Pediatric Rheumatology FAQ
What are some signs that a child may have arthritis?
Known clinical findings link juvenile arthritis with morning stiffness such as a child waking up with joint stiffness that improves with activity. Persistent joint swelling that lasts for at least 6 weeks is a cause for concern. Dr. Linda Ray says she asks her patients if they "walk like a zombie" in the mornings.
“I have even had parents bring in videos of their children walking with a limp that is not present by the time they are evaluated in clinic,” says Ray.
Are there weather or recreational events specific to this time of the year that could trigger a flare-up?
Children with arthritis prefer heat so colder weather may make their joints hurt more. Cold weather does not cause increased inflammation, but because they prefer warmth, there may be increased joint pain with colder temperatures.
“We encourage children with arthritis to be active, and advise that some sports may be too intense. We try to assess just what is involved with the child’s preferred activity,” says Lydia Walters, NP. “Swimming is an excellent activity because there is no significant weight bearing and core strength is developed.”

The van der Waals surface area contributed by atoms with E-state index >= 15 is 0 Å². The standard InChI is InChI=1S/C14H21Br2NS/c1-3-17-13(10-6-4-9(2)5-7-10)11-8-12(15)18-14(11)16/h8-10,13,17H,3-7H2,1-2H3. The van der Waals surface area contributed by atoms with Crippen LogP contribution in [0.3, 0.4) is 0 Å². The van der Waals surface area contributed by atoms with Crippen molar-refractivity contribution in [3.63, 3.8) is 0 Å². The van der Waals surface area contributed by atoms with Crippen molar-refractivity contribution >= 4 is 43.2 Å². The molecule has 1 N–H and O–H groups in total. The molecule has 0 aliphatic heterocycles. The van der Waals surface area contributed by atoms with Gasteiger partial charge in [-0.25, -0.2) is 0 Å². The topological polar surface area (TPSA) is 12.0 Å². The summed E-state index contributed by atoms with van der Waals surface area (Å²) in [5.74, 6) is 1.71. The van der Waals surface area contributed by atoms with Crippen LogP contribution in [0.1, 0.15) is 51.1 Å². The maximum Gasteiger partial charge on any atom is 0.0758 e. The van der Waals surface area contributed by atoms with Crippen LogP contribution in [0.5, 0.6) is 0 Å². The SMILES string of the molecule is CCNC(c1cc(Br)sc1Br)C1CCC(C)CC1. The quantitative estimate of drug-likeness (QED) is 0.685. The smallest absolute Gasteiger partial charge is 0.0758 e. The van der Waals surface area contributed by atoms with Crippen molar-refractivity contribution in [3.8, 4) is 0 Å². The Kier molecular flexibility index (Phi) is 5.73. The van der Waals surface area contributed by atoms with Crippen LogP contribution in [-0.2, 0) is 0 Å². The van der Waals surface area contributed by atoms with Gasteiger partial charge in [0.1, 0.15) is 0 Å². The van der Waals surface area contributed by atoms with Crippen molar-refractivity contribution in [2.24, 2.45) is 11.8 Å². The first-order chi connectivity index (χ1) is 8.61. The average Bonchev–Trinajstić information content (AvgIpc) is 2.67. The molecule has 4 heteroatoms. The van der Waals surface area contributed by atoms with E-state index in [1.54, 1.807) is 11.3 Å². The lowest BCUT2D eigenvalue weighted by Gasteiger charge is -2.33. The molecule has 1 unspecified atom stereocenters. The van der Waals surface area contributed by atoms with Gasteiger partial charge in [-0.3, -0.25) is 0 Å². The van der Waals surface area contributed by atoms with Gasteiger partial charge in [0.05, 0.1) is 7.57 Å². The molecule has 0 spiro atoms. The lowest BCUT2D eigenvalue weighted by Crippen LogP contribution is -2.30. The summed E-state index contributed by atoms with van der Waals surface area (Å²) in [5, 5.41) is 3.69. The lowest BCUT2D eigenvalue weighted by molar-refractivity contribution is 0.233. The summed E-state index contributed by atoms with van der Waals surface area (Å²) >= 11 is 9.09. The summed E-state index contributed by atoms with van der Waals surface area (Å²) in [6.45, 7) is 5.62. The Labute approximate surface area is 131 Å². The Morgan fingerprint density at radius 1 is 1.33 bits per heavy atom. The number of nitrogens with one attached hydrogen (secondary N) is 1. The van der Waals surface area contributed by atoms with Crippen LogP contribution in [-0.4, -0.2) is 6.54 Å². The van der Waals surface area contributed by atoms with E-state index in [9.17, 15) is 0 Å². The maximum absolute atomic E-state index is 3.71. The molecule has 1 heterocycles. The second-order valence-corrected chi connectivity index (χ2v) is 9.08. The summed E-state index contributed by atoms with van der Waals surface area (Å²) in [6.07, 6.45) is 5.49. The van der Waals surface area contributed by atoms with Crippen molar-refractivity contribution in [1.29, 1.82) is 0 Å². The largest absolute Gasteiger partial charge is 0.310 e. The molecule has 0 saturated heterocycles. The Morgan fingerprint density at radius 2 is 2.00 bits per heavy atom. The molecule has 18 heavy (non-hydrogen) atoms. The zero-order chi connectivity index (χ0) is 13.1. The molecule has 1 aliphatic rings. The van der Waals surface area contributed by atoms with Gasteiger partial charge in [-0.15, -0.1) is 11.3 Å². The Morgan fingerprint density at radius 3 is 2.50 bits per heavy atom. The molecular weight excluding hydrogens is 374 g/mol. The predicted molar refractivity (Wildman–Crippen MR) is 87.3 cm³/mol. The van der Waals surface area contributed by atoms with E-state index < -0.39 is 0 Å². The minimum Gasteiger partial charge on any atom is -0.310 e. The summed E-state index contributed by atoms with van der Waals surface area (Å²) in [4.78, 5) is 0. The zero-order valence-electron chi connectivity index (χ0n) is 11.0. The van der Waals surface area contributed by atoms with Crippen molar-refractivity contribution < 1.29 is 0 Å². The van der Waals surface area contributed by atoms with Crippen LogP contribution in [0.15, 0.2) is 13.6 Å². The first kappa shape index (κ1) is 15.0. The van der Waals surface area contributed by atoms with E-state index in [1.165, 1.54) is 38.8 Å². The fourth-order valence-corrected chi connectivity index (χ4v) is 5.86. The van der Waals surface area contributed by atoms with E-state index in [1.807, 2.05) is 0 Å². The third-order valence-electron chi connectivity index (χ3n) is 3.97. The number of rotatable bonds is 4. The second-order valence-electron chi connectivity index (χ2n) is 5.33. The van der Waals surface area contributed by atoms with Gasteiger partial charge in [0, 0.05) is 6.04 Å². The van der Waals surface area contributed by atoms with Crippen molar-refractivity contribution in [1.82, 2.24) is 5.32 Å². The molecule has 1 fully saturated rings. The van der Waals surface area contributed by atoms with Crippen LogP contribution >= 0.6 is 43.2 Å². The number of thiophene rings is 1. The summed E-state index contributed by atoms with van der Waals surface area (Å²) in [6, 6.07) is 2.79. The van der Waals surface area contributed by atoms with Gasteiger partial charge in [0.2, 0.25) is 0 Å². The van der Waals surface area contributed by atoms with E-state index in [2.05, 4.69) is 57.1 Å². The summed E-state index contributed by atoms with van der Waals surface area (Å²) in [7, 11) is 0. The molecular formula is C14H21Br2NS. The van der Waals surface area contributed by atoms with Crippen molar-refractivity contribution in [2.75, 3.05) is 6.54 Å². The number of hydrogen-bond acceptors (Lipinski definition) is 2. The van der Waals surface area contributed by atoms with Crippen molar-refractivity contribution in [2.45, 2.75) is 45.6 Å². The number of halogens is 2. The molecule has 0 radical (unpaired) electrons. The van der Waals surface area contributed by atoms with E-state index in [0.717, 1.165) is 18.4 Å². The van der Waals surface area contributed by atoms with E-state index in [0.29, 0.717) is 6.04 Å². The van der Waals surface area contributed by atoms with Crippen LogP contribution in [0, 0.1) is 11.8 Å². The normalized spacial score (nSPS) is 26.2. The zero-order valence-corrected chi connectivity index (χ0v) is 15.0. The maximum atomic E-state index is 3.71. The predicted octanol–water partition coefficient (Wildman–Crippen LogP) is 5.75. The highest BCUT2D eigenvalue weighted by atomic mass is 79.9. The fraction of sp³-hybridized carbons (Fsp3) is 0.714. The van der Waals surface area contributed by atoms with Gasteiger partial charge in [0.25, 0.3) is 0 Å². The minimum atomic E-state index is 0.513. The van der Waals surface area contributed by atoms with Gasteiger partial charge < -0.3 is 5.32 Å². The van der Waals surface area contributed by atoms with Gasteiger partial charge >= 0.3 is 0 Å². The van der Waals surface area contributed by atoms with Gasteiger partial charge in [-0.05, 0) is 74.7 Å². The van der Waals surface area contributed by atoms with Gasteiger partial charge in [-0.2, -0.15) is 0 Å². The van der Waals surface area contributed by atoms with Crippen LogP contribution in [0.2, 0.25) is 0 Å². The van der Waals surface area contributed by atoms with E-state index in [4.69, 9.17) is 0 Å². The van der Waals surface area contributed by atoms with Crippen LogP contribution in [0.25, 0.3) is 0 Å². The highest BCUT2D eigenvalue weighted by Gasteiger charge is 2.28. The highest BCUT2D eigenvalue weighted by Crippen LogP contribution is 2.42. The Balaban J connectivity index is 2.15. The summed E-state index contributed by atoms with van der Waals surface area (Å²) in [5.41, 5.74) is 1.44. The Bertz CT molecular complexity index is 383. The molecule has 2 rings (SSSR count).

When should a pediatric rheumatologist become involved in the course of treatment for a rheumatic disorder?
Primary pediatricians can diagnose and treat some rheumatic disorders; however the best outcomes are initiated through early diagnosis and treatment. When children are seen in our clinics we gather various data to arrive at a diagnosis. If a child has a rheumatic disorder or some other autoimmune diseases, the symptoms will not totally resolve without treatment - and may worsen with time.
“However, important clues for diagnosis can show up in the physical exam and blood work that we order,” says Dr. Nina Washington.
We welcome questions and referrals. Please call us if you have any concerns; we would love to help you and your patients. To reach Children's dedicated referral line, call (855) 984-5437.